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if I have the following dataset and I'm interested to find the probability of it raining today given the last 2 days were raining. It seems like I could use Bayesian model to get the probability to forecast that.

I'm not sure how do I start.

1) the event that A|B --> 3 occurrences, day 3, day 4 and day 15. Does that mean that, $P(A|B) = \frac{3}{20}$? If it is, given the dataset that I have do I still need the following Bayes formula to obtain $P(A|B) $?

$$P(A|B) =\frac{P(B| A)\cdot P(A)}{P(B)}$$

A = rain on 3rd day

B = rain previous 2 days

P(A|B) = probability of 3rd day raining given the last 2 days raining

P(B|A) = probability of the last 2 days raining given the 3rd day raining, (this doesn't make intuitive sense) If I'm to obtain this probability from the dataset, how do I do that?

P(A) = probability of 1 day raining

P(B) = probability of 2 consecutive days raining

2) I don't know if the above approach is the right way to forecast the chances of 3rd day raining given that the previous 2 days were raining. Having said that, is there any other stochastic models that I could use?

Note: I'm currently studying Kai Lai Chung's A Course in Probability Theory, and bought the book, Probability and Stochastic Modeling by Vladimir Rotar to self-study

$$\begin{array}{|c|c|} \hline Day & Rain \\ \hline 1&rain\\ \hline 2&rain\\ \hline 3&rain\\ \hline 4&rain\\ \hline 5&no\\ \hline 6&rain\\ \hline 7&no\\ \hline 8&no\\ \hline 9&no\\ \hline 10&rain\\ \hline 11&rain\\ \hline 12&no\\ \hline 13&rain\\ \hline 14&rain\\ \hline 15&rain\\ \hline 16&no\\ \hline 17&no\\ \hline 18&rain\\ \hline 19&rain\\ \hline 20&no\\ \hline \end{array}$$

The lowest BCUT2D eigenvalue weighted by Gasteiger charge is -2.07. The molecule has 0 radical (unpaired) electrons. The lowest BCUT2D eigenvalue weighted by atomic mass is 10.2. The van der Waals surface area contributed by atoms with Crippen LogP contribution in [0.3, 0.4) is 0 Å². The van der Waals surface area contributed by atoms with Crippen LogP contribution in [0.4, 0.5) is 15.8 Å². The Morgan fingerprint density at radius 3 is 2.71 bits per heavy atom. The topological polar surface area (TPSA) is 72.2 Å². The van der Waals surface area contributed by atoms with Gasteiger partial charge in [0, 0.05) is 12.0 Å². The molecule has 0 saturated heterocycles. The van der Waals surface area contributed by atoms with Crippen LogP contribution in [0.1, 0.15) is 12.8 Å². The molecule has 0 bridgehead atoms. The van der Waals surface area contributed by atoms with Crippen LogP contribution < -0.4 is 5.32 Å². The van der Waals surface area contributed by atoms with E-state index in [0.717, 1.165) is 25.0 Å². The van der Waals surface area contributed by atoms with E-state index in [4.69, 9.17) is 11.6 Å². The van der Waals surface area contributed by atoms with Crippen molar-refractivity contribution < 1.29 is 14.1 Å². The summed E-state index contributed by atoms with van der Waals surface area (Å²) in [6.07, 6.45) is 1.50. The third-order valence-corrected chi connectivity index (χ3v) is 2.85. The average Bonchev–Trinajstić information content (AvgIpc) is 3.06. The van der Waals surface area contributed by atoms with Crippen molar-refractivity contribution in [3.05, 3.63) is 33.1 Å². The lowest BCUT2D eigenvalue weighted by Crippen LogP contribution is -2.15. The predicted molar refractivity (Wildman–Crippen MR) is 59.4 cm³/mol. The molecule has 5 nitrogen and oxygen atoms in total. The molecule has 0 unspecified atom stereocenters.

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    $\begingroup$ I think the simplest approach is to consider the fact that that there were 7 instances of rain 2 days in a row and that 3 of those instances were followed by a third day of rain while the other 4 did not. I would say $P(A|B)=3/7$. $\endgroup$ – Laars Helenius Mar 13 '18 at 23:41
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The Bayes' approach of finding $\mathsf P(A\mid B)$ by calculating it as $\mathsf P(B\mid A)\mathsf P(A)/\mathsf P(B)$ is only helpful if you have ways to evaluate $\mathsf P(B\mid A)$, $\mathsf P(A)$, and $\mathsf P(B)$ that are easier than just evaluating $\mathsf P(A\mid B)$ directly.

All you have is the data.   You can use a frequentist approximation to evaluate $\mathsf P(B\mid A)$, $\mathsf P(A)$, and $\mathsf P(B)$, but you may as well just use it to evaluate $\mathsf P(A\mid B)$.


There are 19 blocks of three consecutive days.   10 of these have rain on their third day (event $A$).   7 of them have rain on the first and second days (event $B$).   3 of them have rain on all three days (event $A\cap B$).

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